Education Technology

Radioactive Dating Game (MG)

Updated on 10/04/2017

Activity Overview

In this lesson, students will simulate radioactive dating at an archeological site.

Objectives

  • Students will learn that when isotopes of different atoms change chemically (in a decomposition reaction), they will emit radioactivity in the process.
  • Students will discover that Carbon-14 is more useful for dating younger fossils and Uranium-238 is more useful for dating older fossils.
  • Students will learn that younger fossils are located in the upper layers under Earth's surface and older fossils found in lower layers.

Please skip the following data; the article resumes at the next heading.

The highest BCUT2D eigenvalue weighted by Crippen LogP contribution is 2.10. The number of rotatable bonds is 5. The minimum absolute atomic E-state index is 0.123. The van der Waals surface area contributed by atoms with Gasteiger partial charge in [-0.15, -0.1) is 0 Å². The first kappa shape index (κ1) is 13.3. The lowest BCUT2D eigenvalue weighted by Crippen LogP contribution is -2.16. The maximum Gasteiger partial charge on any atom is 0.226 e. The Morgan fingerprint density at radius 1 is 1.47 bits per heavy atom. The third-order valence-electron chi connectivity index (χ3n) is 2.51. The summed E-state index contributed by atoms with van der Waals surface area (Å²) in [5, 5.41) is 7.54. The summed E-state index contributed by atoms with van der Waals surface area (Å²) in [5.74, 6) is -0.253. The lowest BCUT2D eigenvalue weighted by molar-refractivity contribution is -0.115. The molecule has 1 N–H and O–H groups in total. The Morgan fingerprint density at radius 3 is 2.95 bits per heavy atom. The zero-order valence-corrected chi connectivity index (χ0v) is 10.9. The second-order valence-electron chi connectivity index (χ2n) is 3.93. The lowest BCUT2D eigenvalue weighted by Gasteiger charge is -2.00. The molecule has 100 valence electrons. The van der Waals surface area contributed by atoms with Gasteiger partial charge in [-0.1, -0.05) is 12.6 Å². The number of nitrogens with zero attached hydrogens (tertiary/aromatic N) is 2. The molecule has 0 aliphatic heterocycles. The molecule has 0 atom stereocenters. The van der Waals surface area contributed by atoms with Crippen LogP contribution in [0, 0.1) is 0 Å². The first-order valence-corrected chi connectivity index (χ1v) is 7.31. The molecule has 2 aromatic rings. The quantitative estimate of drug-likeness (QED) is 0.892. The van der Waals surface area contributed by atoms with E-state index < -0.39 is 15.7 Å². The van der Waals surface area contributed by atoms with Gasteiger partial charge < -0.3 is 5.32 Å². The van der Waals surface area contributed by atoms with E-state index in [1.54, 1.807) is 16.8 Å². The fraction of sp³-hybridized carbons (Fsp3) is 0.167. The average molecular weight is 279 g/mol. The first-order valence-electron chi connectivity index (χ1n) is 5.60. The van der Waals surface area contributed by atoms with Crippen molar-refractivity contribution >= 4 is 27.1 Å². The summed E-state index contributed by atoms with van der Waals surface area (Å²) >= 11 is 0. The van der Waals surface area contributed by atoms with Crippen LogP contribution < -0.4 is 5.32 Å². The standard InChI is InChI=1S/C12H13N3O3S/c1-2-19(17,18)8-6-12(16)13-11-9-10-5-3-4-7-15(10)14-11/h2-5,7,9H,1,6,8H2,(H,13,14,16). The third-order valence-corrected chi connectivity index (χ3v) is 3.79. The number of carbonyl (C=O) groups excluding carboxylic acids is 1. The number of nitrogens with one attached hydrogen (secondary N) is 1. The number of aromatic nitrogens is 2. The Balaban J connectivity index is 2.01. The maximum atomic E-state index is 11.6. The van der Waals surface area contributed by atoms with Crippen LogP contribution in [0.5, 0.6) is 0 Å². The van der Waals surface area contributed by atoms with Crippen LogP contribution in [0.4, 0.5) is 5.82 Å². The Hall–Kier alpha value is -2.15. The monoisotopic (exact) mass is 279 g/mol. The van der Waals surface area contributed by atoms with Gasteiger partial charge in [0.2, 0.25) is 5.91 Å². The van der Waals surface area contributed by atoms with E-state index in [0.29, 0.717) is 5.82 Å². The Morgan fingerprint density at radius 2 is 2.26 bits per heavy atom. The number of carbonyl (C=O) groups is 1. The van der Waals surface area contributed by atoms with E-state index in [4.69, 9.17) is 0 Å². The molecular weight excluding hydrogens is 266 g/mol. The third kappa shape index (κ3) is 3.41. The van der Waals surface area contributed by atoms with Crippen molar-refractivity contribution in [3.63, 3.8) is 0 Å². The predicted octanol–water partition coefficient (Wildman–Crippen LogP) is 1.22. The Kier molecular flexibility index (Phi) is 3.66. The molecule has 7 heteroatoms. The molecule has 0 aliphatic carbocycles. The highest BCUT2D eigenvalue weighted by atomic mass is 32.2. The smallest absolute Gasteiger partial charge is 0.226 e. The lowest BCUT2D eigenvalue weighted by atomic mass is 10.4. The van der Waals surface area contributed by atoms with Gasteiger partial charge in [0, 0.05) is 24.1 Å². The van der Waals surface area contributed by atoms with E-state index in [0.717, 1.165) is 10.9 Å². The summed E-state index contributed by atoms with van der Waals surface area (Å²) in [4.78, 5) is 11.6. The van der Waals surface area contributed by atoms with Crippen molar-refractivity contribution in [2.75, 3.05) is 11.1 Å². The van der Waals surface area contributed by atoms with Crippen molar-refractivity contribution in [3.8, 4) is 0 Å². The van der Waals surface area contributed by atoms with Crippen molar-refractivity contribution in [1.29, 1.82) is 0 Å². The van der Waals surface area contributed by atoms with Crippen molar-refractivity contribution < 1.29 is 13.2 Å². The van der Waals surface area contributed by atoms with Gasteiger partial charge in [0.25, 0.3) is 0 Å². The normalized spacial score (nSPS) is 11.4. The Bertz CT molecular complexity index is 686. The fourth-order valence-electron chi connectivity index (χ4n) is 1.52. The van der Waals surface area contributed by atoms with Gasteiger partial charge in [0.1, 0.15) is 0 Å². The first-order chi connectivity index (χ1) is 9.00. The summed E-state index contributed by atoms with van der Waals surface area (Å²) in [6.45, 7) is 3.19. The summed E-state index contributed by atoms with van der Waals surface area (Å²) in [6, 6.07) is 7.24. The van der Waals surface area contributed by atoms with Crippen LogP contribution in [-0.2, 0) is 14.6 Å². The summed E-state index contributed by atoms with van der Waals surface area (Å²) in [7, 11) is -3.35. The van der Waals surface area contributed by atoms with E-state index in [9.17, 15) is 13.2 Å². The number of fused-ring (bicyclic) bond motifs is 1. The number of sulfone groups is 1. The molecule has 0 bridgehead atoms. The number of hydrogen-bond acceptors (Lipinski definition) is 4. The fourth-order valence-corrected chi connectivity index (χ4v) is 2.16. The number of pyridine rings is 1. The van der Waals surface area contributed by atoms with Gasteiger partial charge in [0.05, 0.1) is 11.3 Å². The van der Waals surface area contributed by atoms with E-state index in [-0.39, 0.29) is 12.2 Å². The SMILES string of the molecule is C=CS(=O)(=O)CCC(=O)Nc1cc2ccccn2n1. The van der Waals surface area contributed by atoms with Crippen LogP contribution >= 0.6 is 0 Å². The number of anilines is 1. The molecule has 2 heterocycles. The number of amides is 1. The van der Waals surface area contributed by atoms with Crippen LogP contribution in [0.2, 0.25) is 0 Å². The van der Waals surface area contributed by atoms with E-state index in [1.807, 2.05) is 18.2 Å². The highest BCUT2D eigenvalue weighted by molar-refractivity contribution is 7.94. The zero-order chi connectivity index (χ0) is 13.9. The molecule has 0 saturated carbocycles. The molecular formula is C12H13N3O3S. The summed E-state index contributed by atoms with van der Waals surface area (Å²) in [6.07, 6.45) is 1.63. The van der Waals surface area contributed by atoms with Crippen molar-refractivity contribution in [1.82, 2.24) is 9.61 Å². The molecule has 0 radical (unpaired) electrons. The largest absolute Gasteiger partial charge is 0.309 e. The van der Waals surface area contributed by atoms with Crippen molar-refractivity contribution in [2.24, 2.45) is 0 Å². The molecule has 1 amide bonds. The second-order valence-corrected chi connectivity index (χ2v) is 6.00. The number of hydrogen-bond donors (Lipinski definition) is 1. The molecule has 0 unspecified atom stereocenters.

Vocabulary

  • isotopes
  • decompose
  • Carbon-14
  • Uranium-238
  • radioactivity
  • radioactive dating
  • half-life
  • archeological site

About the Lesson

Adapted from a PhETTM simulation, this lesson involves students using TI-Nspire technology to simulate radioactive dating at an archeological site.

As a result, students will:

  • Reinforce understanding of the atom and its parts.
  • Learn how the amount of radioactive emissions given off by certain isotopes as they decompose can help determine the age of fossils.
  • The decomposition rate of Carbon-14 is more useful for dating young fossils and the decomposition rate of Uranium-238 is more useful for dating older fossils.

PhET is a trademark owned by the Regents of the university of Colorado, which was not involved in the production of, nor do they endorse this product.